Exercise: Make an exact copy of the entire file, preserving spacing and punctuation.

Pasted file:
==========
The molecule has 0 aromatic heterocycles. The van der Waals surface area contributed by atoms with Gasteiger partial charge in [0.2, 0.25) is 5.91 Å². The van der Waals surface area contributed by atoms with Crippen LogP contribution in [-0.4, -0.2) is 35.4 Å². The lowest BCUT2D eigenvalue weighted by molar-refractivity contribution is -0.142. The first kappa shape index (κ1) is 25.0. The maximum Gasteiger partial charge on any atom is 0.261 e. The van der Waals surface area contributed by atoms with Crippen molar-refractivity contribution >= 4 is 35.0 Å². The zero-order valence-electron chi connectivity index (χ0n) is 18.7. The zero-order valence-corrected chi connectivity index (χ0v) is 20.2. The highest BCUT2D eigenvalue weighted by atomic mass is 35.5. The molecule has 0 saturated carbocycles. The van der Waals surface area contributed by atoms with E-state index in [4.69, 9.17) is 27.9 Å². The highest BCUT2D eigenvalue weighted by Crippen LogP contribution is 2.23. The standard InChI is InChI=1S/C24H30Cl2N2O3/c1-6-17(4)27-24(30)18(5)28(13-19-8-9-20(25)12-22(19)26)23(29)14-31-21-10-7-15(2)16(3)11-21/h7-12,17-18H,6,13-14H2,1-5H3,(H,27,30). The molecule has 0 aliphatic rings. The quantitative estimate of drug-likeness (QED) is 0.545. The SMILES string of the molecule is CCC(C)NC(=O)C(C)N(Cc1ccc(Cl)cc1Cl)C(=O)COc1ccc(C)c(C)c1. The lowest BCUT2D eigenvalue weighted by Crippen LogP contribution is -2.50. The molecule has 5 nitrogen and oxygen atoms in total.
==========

The molecule has 0 aromatic heterocycles. The van der Waals surface area contributed by atoms with Gasteiger partial charge in [0.2, 0.25) is 5.91 Å². The van der Waals surface area contributed by atoms with Crippen LogP contribution in [-0.4, -0.2) is 35.4 Å². The lowest BCUT2D eigenvalue weighted by molar-refractivity contribution is -0.142. The first kappa shape index (κ1) is 25.0. The maximum Gasteiger partial charge on any atom is 0.261 e. The van der Waals surface area contributed by atoms with Crippen molar-refractivity contribution >= 4 is 35.0 Å². The zero-order valence-electron chi connectivity index (χ0n) is 18.7. The zero-order valence-corrected chi connectivity index (χ0v) is 20.2. The highest BCUT2D eigenvalue weighted by atomic mass is 35.5. The molecule has 0 saturated carbocycles. The van der Waals surface area contributed by atoms with E-state index in [4.69, 9.17) is 27.9 Å². The highest BCUT2D eigenvalue weighted by Crippen LogP contribution is 2.23. The standard InChI is InChI=1S/C24H30Cl2N2O3/c1-6-17(4)27-24(30)18(5)28(13-19-8-9-20(25)12-22(19)26)23(29)14-31-21-10-7-15(2)16(3)11-21/h7-12,17-18H,6,13-14H2,1-5H3,(H,27,30). The molecule has 0 aliphatic rings. The quantitative estimate of drug-likeness (QED) is 0.545. The SMILES string of the molecule is CCC(C)NC(=O)C(C)N(Cc1ccc(Cl)cc1Cl)C(=O)COc1ccc(C)c(C)c1. The lowest BCUT2D eigenvalue weighted by Crippen LogP contribution is -2.50. The molecule has 5 nitrogen and oxygen atoms in total.